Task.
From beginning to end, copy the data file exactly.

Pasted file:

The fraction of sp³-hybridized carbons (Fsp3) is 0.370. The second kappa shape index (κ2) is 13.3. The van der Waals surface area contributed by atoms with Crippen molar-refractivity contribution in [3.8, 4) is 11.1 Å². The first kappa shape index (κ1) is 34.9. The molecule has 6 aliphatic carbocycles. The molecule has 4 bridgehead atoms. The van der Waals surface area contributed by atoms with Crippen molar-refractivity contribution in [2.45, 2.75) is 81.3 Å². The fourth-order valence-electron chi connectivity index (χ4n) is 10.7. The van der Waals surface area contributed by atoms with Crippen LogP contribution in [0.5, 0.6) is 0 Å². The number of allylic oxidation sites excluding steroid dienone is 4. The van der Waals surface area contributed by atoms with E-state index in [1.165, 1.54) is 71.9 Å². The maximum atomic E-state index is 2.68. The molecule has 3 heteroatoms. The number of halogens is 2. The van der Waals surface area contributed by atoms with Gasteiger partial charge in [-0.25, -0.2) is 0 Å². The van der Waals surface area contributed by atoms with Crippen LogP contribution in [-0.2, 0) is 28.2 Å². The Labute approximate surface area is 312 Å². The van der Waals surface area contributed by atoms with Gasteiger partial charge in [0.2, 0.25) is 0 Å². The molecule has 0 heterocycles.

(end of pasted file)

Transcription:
The fraction of sp³-hybridized carbons (Fsp3) is 0.370. The second kappa shape index (κ2) is 13.3. The van der Waals surface area contributed by atoms with Crippen molar-refractivity contribution in [3.8, 4) is 11.1 Å². The first kappa shape index (κ1) is 34.9. The molecule has 6 aliphatic carbocycles. The molecule has 4 bridgehead atoms. The van der Waals surface area contributed by atoms with Crippen molar-refractivity contribution in [2.45, 2.75) is 81.3 Å². The fourth-order valence-electron chi connectivity index (χ4n) is 10.7. The van der Waals surface area contributed by atoms with Crippen LogP contribution in [0.5, 0.6) is 0 Å². The number of allylic oxidation sites excluding steroid dienone is 4. The van der Waals surface area contributed by atoms with E-state index in [1.165, 1.54) is 71.9 Å². The maximum atomic E-state index is 2.68. The molecule has 3 heteroatoms. The number of halogens is 2. The van der Waals surface area contributed by atoms with Gasteiger partial charge in [-0.25, -0.2) is 0 Å². The van der Waals surface area contributed by atoms with Crippen LogP contribution in [-0.2, 0) is 28.2 Å². The Labute approximate surface area is 312 Å². The van der Waals surface area contributed by atoms with Gasteiger partial charge in [0.2, 0.25) is 0 Å². The molecule has 0 heterocycles.